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George Washington Carver Biography

George Washington Carver was an African-American researcher and scientists who is best-known for his advancements in crop rotation and soil research.

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George Washington Carver was born around 1864 in Diamond, Missouri. Although the date of his birth is unknown, we do know that it was before Missouri abolished slavery. George Washington Carver is best-known for his contributions to the agricultural sciences, as well as for his environmental work. Through his research, he came up with over 300 derivative products for peanuts and 118 uses for sweet potatoes. This was key in helping impoverished black farmers rotate crops (thereby adding nutrients to the soil via restored nitrogen) and added an income source other than cotton.

Childhood

George Washington Carver was born to Mary and Giles Carver, who had been purchased by Moses Carver in 1855 for $700. George was an infant when he, his mother, and his sister were kidnapped by slave traders. His brother, James, was hidden away and not captured. Moses Carver sent someone to recover them, however, only George was brought back from Kentucky, where the kidnappers had sold the slaves.

The George Washington Carver Monument preserves the scientist's childhood home in Diamond, Missouri. 

Susan and Moses raised the two boys after slavery had ended. Susan taught George how to read and they both encouraged him in his academic pursuits. Because black children were not allowed to attend the local school in Diamond Grove, George walked to Neosho when he was between 11 and 12 years old. Here, he stayed with Andrew and Mariah Watkins and studied at the school. The couple was black and childless and in exchange for help with the household chores, they allowed Carver to stay. Mariah was a midwife and taught Carver much of her knowledge of medicinal herbs and plants.

For several years, Carver traveled around the Midwest, supporting himself with his domestic skills while learning whatever he could in school. In 1880, after graduating from high school George applied to Highland College in Kansas and was initially accepted, but when the administration realized he was black, they rescinded the acceptance to the all-white school. In 1890 he began to study piano and art at Simpson College in Iowa. He then moved on to studying botany at the Iowa State Agricultural School - known today as Iowa State University - and received both his Bachelor’s (1894) and his Master’s (1896) degrees from the school. He was the first African-American to earn a Bachelor’s of Science. Upon graduation with his Master’s degree, he received several offers of work. He decided to accept Booker T. Washington’s invitation to join the Tuskegee Institute.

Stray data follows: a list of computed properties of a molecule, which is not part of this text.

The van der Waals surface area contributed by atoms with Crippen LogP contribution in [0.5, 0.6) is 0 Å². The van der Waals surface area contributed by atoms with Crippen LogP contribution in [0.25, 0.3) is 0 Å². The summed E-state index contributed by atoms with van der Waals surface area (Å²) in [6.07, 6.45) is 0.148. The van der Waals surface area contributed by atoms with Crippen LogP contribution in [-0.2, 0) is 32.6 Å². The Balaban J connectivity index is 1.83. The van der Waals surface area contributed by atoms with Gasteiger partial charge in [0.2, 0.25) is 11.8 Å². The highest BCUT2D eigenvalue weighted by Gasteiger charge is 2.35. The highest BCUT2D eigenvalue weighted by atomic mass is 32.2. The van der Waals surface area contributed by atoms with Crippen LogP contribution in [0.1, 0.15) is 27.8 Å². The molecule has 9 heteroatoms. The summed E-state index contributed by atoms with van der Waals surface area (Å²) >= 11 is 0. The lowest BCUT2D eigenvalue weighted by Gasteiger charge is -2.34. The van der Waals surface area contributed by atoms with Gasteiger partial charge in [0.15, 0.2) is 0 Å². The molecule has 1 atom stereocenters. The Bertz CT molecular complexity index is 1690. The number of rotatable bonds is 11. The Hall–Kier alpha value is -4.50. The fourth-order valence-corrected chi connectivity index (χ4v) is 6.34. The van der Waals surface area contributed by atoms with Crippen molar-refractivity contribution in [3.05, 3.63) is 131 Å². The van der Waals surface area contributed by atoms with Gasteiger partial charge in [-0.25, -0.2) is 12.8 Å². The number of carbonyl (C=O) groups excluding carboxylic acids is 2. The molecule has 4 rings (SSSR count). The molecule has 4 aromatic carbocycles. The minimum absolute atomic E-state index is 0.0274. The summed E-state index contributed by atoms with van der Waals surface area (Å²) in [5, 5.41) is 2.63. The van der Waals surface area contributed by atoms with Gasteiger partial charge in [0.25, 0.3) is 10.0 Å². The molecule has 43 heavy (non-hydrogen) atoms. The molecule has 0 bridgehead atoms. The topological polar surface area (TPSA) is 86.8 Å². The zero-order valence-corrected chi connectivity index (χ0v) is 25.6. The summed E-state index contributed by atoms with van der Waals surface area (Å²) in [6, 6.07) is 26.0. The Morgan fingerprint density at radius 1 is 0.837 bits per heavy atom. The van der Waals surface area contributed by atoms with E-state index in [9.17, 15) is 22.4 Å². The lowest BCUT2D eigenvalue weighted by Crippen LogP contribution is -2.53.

Tuskegee Institute

Carver came to the Institute and built his department and laboratory from the ground up; he would teach there for 47 years, until the day he died. To entice him, Booker T. Washington offered him two private rooms as well as a higher salary than most other staff received. It was unusual for an unmarried professor to have one private room, let alone two.

George Washington Carver taught classes and did research. Much of his research was around soil and plants. He is credited with introducing the idea of planting peanuts as a crop; he discovered that the boll weevil, which was attacking cotton plants, did not eat peanuts. Peanuts and soy beans both belong to the legumes family and alternating them (and sweet potatoes) with other crops would enable the soil to heal by returning nitrogen to it. Then, when the cotton plants were reintroduced, the soil would be healthier and yield stronger crops. Carver took the classroom to the farms by traveling to the farms in a “Jesup wagon” which was a sort of mobile laboratory and classroom that he invented.

The rotation of crops led to a surplus of peanuts, soy, and sweet potatoes. So Carver investigated and experimented with ways to use these products. He is credited with discovering over 300 products using peanuts and 118 using sweet potatoes. Some of the products included flour, vinegar, stains, dyes, paints, cosmetics, cooking oils and salad oils, medicines, and soaps. Due to his work in peanuts, he was asked to speak in 1920 to the Peanut Grower’s Association and to testify before Congress in 1921 in support of a tariff on imported peanuts.

Recognition and Awards

During his lifetime and posthumously, Carver received many honors and accolades. He was honored by Time Magazine, who named him a “Black Leonardo” and featured him in a 1941 issue. He was made a member of the Royal Society of Arts (in England) in 1916. Carver received the Spingarn Medal from the NAACP in 1923. George Washington Carver was the first African-American to be honored with the naming of a national park – and the movement for this to occur began before his death. It is located in Missouri, in Diamond. There is also not one, but two postage stamps that were issued with his image and name on it. One in 1948 and the second in 1998. A half dollar also was in circulation from 1951-1954 with his image.

A postage stamp honoring George Washington Carver, circa 1998. Editorial credit: Olga Popova / Shutterstock.com. 

George Washington Carver died in 1943 at the age of 78 after falling down a flight of stairs and having complications from the fall. He is buried at Tuskegee Institute, right next to Booker T. Washington.

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